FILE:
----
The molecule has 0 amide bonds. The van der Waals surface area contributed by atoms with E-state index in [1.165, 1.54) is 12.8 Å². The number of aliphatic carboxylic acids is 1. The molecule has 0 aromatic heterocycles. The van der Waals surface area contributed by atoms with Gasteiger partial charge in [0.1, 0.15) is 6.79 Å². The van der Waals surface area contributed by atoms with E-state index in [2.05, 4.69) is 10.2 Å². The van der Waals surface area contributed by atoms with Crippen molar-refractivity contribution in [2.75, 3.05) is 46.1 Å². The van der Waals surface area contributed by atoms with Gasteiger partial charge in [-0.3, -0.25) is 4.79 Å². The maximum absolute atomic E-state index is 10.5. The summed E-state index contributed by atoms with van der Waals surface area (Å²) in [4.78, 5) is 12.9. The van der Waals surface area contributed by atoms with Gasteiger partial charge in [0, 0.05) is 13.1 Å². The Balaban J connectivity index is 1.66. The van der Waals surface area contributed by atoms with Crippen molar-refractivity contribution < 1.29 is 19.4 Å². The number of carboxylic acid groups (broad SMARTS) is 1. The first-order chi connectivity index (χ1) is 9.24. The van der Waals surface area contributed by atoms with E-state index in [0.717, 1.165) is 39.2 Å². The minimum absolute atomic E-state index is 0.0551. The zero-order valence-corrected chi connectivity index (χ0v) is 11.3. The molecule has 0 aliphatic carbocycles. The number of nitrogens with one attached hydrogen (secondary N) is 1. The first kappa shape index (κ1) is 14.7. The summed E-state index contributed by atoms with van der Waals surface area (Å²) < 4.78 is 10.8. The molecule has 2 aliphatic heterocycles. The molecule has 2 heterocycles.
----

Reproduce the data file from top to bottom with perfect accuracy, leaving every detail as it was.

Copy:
The molecule has 0 amide bonds. The van der Waals surface area contributed by atoms with E-state index in [1.165, 1.54) is 12.8 Å². The number of aliphatic carboxylic acids is 1. The molecule has 0 aromatic heterocycles. The van der Waals surface area contributed by atoms with Gasteiger partial charge in [0.1, 0.15) is 6.79 Å². The van der Waals surface area contributed by atoms with E-state index in [2.05, 4.69) is 10.2 Å². The van der Waals surface area contributed by atoms with Crippen molar-refractivity contribution in [2.75, 3.05) is 46.1 Å². The van der Waals surface area contributed by atoms with Gasteiger partial charge in [-0.3, -0.25) is 4.79 Å². The maximum absolute atomic E-state index is 10.5. The summed E-state index contributed by atoms with van der Waals surface area (Å²) in [4.78, 5) is 12.9. The van der Waals surface area contributed by atoms with Gasteiger partial charge in [0, 0.05) is 13.1 Å². The Balaban J connectivity index is 1.66. The van der Waals surface area contributed by atoms with Crippen molar-refractivity contribution < 1.29 is 19.4 Å². The number of carboxylic acid groups (broad SMARTS) is 1. The first-order chi connectivity index (χ1) is 9.24. The van der Waals surface area contributed by atoms with E-state index in [0.717, 1.165) is 39.2 Å². The minimum absolute atomic E-state index is 0.0551. The zero-order valence-corrected chi connectivity index (χ0v) is 11.3. The molecule has 0 aliphatic carbocycles. The number of nitrogens with one attached hydrogen (secondary N) is 1. The first kappa shape index (κ1) is 14.7. The summed E-state index contributed by atoms with van der Waals surface area (Å²) < 4.78 is 10.8. The molecule has 2 aliphatic heterocycles. The molecule has 2 heterocycles.